10 out of 12 stage victories for Finns Silvasti and Pietilainen.  Photo Merita Mäkinen / Meritapix

The pair completed day 1 of the two-day event, posting the fastest time on five of the day’s six stages to lead the similar Audi of compatriots Kari Kivenne and Hannu Kemppinen by 52.5 seconds as night fell.

With rain on scrutineering day, followed by sunshine and warm temperatures on day 1, the weather decided to add another dimension to the event on day 2, with heavy rain soaking the morning‘s gravel stages and adding to the challenge. By the afternoon dry weather returned but the rain had made conditions slippery. unperturbed, Silvasti and Pietilainen continued their dominance whatever the weather threw at them, taking another five out of six stages.

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Rallye Weiz

After making its debut on the calendar in 2019, the Rallye Weiz in Austria returned to host Round 4 of the 2021 FIA European Historic Rally Championship on 15-17 July. Taking place in the town of Weiz, 30km from Graz and 190km southwest of the Austrian capital, the rally route of over 500kms, featured 14 special stages covering more than 160kms over two days. Top of the 18-car FIA starting list, within a field of some 30 historic cars, was Championship leader ‘Zippo’ and Denis Piceno, keen to add to their points tally driving their Audi Quattro. However, despite scoring the fastest times on four of the first five stages and looking on course to finish the day with a commanding lead over their nearest rivals Karl Wagner and Gerda Zauner in the Porsche 911, fate intervened and both cars suffered technical issues on the sixth stage of the first leg of the rally, the Audi suffering from a fuel problem and the Porsche an electrical issue. This left the Category 4 Ford Sierra Cosworth of Daniel Alonso and Candido Carrera at the head of the day 1 leaderboard,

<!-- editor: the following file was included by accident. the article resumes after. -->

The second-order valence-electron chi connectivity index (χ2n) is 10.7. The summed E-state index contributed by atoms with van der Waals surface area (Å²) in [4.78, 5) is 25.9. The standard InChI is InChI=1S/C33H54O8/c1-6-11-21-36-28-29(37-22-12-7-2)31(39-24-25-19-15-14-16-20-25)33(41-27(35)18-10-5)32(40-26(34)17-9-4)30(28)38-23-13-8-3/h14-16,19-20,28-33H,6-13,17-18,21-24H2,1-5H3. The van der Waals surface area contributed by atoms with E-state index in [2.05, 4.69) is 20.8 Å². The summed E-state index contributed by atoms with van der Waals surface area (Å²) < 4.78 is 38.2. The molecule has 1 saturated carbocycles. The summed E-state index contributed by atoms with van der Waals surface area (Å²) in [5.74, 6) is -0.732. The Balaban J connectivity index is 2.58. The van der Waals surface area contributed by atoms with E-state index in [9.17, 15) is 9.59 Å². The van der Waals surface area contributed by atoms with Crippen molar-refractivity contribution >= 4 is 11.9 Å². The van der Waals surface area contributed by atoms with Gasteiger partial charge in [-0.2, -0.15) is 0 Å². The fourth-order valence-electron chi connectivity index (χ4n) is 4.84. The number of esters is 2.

Daniel Alonso and Candido Carrera scored the overall and Category 4 victory after both leading cars, driven by ‘Zippo’ (below Left ) and Karl Wagner (below) dropped out on the first day.  Photos Harald Ilmer